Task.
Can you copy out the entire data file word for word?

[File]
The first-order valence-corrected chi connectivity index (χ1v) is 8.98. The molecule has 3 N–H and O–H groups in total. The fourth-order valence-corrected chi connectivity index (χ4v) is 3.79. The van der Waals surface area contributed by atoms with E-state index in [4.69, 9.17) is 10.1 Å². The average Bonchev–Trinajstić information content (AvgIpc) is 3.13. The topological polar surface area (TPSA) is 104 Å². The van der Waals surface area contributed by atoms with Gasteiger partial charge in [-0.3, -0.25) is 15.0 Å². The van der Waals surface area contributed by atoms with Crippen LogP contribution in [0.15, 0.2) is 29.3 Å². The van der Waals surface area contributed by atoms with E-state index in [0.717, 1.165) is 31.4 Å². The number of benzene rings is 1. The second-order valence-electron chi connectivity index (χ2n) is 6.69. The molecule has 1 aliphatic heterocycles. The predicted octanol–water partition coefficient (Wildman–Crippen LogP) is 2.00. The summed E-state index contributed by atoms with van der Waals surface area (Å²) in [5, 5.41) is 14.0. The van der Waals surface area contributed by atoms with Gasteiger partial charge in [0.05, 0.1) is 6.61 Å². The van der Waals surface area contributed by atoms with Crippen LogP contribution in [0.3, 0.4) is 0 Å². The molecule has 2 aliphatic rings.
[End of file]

The first-order valence-corrected chi connectivity index (χ1v) is 8.98. The molecule has 3 N–H and O–H groups in total. The fourth-order valence-corrected chi connectivity index (χ4v) is 3.79. The van der Waals surface area contributed by atoms with E-state index in [4.69, 9.17) is 10.1 Å². The average Bonchev–Trinajstić information content (AvgIpc) is 3.13. The topological polar surface area (TPSA) is 104 Å². The van der Waals surface area contributed by atoms with Gasteiger partial charge in [-0.3, -0.25) is 15.0 Å². The van der Waals surface area contributed by atoms with Crippen LogP contribution in [0.15, 0.2) is 29.3 Å². The van der Waals surface area contributed by atoms with E-state index in [0.717, 1.165) is 31.4 Å². The number of benzene rings is 1. The second-order valence-electron chi connectivity index (χ2n) is 6.69. The molecule has 1 aliphatic heterocycles. The predicted octanol–water partition coefficient (Wildman–Crippen LogP) is 2.00. The summed E-state index contributed by atoms with van der Waals surface area (Å²) in [5, 5.41) is 14.0. The van der Waals surface area contributed by atoms with Gasteiger partial charge in [0.05, 0.1) is 6.61 Å². The van der Waals surface area contributed by atoms with Crippen LogP contribution in [0.3, 0.4) is 0 Å². The molecule has 2 aliphatic rings.